Another important factor to address is the type of product that is being handled, for example, kegs vs. cases.
“This will make the difference between choosing a curved back truck or a flat back truck,” Dalager says.
In addition, sometimes beverage companies need their hand trucks to be multifunctional.
“On occasion, we have a request for a convertible hand truck that doubles as an upright truck as well as a four-wheel cart,” Phillips says.
Other factors to consider would be the capacity of the truck as well as the typical load that a driver would be transporting. Hand truck suppliers offer various options of wheels and materials for the different applications based on what the customer is going to be moving, Phillips says.
If a beverage company knows what its needs are, many hand truck suppliers can customize the truck to meet the customer’s specific application or requirement.
Hand truck and cart options
Hand truck and cart suppliers offer myriad options for the beverage industry. The newest cart for distributors from Valley Craft is the Heavy Duty Vending Cart, which is designed to handle and transport vending machines up to 1,200 pounds. The cart is all-welded, 70-inch high aluminum with a curved back and extra bracing. It features a swivel ratchet nylon strap and drop-down leg system, so the load rests at a slight angle during transport. This reduces the break-over effort by 50 percent compared to standard carts, Dalager says. The Heavy Duty Vending Cart rolls on 12-inch foam-filled tires and roller bearings.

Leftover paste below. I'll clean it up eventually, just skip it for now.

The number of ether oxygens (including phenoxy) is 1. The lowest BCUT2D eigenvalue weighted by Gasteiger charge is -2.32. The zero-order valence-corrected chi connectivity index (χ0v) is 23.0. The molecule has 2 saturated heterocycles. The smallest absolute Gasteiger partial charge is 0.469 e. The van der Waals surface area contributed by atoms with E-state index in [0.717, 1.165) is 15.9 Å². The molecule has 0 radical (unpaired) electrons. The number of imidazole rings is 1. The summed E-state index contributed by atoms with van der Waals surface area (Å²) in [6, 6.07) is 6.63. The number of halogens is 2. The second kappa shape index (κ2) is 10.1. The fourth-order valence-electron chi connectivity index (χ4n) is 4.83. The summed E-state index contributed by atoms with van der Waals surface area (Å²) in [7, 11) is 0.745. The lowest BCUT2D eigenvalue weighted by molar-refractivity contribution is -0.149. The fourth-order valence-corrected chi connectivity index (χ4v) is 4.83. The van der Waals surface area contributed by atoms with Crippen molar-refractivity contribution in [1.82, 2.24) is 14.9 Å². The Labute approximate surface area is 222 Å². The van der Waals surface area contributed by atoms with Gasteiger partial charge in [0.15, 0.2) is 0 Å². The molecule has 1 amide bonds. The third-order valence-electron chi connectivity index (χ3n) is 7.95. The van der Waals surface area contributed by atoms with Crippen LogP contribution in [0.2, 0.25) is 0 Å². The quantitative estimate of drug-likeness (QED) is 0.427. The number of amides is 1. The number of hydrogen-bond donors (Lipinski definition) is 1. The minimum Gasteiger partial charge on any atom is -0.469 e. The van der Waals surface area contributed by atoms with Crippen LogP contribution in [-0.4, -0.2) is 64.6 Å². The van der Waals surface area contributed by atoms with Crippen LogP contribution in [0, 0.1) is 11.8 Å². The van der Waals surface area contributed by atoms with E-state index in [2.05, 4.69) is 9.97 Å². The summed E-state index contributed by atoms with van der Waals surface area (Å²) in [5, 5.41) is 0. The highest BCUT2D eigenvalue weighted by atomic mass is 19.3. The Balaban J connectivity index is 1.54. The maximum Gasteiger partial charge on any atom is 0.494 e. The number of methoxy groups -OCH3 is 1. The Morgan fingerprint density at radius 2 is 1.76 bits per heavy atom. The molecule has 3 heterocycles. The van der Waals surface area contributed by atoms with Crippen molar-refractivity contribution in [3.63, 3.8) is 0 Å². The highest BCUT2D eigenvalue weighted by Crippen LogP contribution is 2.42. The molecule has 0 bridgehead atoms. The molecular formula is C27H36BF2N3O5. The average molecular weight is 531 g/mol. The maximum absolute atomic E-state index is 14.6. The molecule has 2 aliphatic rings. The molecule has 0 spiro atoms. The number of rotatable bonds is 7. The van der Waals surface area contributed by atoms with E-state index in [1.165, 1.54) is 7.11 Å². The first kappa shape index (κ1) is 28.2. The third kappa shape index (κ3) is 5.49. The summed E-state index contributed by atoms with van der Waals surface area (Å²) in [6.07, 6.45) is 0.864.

Valley Craft also offers a line of hand trucks built to handle the demands of beverage distribution, which includes standard twin-handle beverage trucks, loop-handle utility trucks, standard utility trucks, case trucks, trayless 12-pack delivery trucks and mini-pallet handling trucks.
In addition, Valley Craft supplies platform trucks, such as the EZY-ROL lightweight, non-corrosive aluminum platform truck that also is available with two-wheel hand brakes for additional control. The company also offers the ErgoCart platform truck that moves the operator position up-front for improved visibility, it says. The ErgoCart’s H handle offers a braking system for added safety, and the handle allows the operator to move quickly in and out of the operating position to manage loads in congested areas. The six-wheel design features easy turning within the cart’s radius, and the two-gate body design allows the cart to be piled higher.